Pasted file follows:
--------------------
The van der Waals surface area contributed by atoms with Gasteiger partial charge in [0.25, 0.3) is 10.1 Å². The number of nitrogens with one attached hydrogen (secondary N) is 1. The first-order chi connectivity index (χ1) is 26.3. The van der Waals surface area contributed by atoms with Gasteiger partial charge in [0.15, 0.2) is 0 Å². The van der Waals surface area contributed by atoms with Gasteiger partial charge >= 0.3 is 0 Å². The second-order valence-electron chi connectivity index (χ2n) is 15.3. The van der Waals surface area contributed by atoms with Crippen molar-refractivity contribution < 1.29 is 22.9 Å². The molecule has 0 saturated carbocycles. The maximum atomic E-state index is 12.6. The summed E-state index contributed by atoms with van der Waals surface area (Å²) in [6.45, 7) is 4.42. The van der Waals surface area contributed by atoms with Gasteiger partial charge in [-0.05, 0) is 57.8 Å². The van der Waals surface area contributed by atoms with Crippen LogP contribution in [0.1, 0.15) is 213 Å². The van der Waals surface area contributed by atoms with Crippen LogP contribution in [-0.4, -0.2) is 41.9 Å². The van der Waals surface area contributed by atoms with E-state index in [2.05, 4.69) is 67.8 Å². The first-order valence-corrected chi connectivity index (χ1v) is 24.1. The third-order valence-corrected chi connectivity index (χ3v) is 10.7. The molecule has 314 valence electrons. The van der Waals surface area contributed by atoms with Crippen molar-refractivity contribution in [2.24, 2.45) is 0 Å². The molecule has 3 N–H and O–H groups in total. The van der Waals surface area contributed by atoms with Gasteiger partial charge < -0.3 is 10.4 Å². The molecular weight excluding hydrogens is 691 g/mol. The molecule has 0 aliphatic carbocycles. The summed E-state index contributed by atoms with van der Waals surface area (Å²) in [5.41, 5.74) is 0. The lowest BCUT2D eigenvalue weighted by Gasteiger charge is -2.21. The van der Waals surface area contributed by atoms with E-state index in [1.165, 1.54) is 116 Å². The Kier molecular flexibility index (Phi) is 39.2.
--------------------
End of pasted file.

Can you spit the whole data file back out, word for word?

The van der Waals surface area contributed by atoms with Gasteiger partial charge in [0.25, 0.3) is 10.1 Å². The number of nitrogens with one attached hydrogen (secondary N) is 1. The first-order chi connectivity index (χ1) is 26.3. The van der Waals surface area contributed by atoms with Gasteiger partial charge in [0.15, 0.2) is 0 Å². The van der Waals surface area contributed by atoms with Gasteiger partial charge >= 0.3 is 0 Å². The second-order valence-electron chi connectivity index (χ2n) is 15.3. The van der Waals surface area contributed by atoms with Crippen molar-refractivity contribution < 1.29 is 22.9 Å². The molecule has 0 saturated carbocycles. The maximum atomic E-state index is 12.6. The summed E-state index contributed by atoms with van der Waals surface area (Å²) in [6.45, 7) is 4.42. The van der Waals surface area contributed by atoms with Gasteiger partial charge in [-0.05, 0) is 57.8 Å². The van der Waals surface area contributed by atoms with Crippen LogP contribution in [0.1, 0.15) is 213 Å². The van der Waals surface area contributed by atoms with Crippen LogP contribution in [-0.4, -0.2) is 41.9 Å². The van der Waals surface area contributed by atoms with E-state index in [2.05, 4.69) is 67.8 Å². The first-order valence-corrected chi connectivity index (χ1v) is 24.1. The third-order valence-corrected chi connectivity index (χ3v) is 10.7. The molecule has 314 valence electrons. The van der Waals surface area contributed by atoms with Crippen molar-refractivity contribution in [2.24, 2.45) is 0 Å². The molecule has 3 N–H and O–H groups in total. The van der Waals surface area contributed by atoms with Gasteiger partial charge < -0.3 is 10.4 Å². The molecular weight excluding hydrogens is 691 g/mol. The molecule has 0 aliphatic carbocycles. The summed E-state index contributed by atoms with van der Waals surface area (Å²) in [5.41, 5.74) is 0. The lowest BCUT2D eigenvalue weighted by Gasteiger charge is -2.21. The van der Waals surface area contributed by atoms with E-state index in [1.165, 1.54) is 116 Å². The Kier molecular flexibility index (Phi) is 39.2.